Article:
REVIEW: Ariel Pink, Gary War, Nina Tarr @ Brighton Music Hall 11/02


The calendar said Halloween was over, but at the Ariel Pink concert at Brighton Music Hall on Nov. 2, no one would have guessed that the season of wild and spooky shenanigans had come to an end.

The show opened with a “set” from Nina Tarr that didn’t actually involve any music, only spoken-word comedy. Nevertheless, the crowd was sufficiently pumped up for what was to come. The second opener, Gary War, was a former member of Ariel Pink’s backing band, Haunted Graffiti, and this was evident in his music. The fast-paced songs and dark vocals suggested a pseudo-Pink, but his extensive use of phasers and fuzzy guitar effects made for a psychedelic sound all his own. War was on stage alone and at times he appeared to have trouble controlling all his instruments at once, but it was impressive how full of a sound he could make on his own.

Ariel Pink’s shows have always been hit-or-miss. The Los Angeles-based musician is somewhat of a diva: at a Boston show in 2013, he refused to play an encore despite having one listed on the setlist, instead coming back out and mumbling “F**k you guys, we aren’t doing an encore.” Last month in San Francisco his rowdy onstage antics with his girlfriend, musician Charlotte Ercoli, drew criticism from some fans who thought he was mistreating her. (This was later debunked by Ercoli, who posted on Twitter that everything was consensual and they were just having fun.) However, the night’s show was a clear hit. He was in the midst of a tour for his recent album, September’s Dedicated to Bobby Jameson, and indeed the centerpiece of his stage setup was a shrine to the late ‘60s singer-songwriter. Pink sported an orange jack-o-lantern tank top and some of his backing band members were in costume, indicating they weren’t quite done with Halloween.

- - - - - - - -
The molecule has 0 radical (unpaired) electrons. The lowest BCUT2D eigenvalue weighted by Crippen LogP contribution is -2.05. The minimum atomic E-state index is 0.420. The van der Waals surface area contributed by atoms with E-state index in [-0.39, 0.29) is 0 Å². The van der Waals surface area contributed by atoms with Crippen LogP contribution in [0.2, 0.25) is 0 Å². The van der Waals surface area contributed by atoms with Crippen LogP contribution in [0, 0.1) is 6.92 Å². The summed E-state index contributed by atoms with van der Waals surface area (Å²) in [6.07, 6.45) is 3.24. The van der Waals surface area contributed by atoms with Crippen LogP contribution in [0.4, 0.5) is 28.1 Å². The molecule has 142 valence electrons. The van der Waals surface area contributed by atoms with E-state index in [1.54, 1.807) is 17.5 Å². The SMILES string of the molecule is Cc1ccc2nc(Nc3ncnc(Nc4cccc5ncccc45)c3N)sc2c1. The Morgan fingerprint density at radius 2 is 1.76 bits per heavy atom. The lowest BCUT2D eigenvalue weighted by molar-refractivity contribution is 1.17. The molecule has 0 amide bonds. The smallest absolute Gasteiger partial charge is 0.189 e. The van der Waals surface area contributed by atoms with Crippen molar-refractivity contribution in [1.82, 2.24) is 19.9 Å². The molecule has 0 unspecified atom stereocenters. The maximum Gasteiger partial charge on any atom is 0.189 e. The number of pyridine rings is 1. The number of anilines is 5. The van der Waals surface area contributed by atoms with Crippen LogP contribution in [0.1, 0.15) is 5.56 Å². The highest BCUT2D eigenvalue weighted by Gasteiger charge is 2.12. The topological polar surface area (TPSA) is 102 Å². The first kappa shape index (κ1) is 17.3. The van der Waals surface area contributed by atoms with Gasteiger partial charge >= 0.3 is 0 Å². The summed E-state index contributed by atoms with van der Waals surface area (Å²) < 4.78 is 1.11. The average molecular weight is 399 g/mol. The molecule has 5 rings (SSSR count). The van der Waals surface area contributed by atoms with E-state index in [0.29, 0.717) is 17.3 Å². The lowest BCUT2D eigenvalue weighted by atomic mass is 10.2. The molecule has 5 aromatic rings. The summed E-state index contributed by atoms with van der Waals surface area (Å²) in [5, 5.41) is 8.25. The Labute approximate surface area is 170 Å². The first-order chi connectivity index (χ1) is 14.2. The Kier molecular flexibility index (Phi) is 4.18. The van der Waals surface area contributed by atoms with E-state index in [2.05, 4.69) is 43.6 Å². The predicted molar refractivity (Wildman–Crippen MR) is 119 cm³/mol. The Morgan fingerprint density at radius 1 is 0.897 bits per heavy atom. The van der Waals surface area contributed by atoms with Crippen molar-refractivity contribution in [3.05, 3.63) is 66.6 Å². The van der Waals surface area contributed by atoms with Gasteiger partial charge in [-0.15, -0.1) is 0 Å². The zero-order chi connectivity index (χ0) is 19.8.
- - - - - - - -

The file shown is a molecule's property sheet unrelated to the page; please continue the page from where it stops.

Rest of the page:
The vast majority of Pink’s set was composed of songs from the new album. The band opened with “Another Weekend,” already stepping off the stage and interacting with the crowd. They then launched into “Nighttime Is Great!,” a Halloween-y Haunted Graffiti rarity. Pink expertly worked the crowd, taking a fan’s giant sombrero and putting it on after a performance of 2015 album Pom Pom’s “White Freckles.” After playing the new single “I Wanna Be Young,” he briefly complained to the venue’s sound engineers about too much feedback on stage, and restarted “In A Tomb All Your Own” (off of his 2007 album Scared Famous) after a faulty beginning, but that was the extent of his diva-like behavior.

Other highlights of his set included “Ghosts,” a high-energy shriek-fest from his earlier days, and “Baby,” a mellow Donnie and Joe Emerson cover from his 2013 album Mature Themes. He closed the main part of his set with back-to-back songs from his most successful album with Haunted Graffiti, 2010’s Before Today. First was “Menopause Man,” an enjoyable if lyrically bizarre track, and next was danceable hit “Round and Round,” which, naturally, ended in Pink crowd-surfing. An encore seemed imminent, and thankfully he did not repeat the episode from 2013: the band came back on stage to play four more songs, beginning with Dedicated to Bobby Jameson’s “Bubblegum Dreams,” a tune that’s about as LA as it gets. He then played two short, high-energy pieces, “Kinski Assassin” and “Bright Lit Blue Skies,” from Mature Themes and Before Today respectively, before closing with “Do Yourself A Favor.” The latter was an odd choice for a closer because it lacked the vitality of some of his earlier tunes, but the crowd was satisfied nonetheless.

Overall, the show was wild from start to finish. Ariel Pink’s onstage charisma combined with the energetic crowd made for a very interesting and exciting concert. Who said Halloween ends with November, anyway?


-Leonora Telford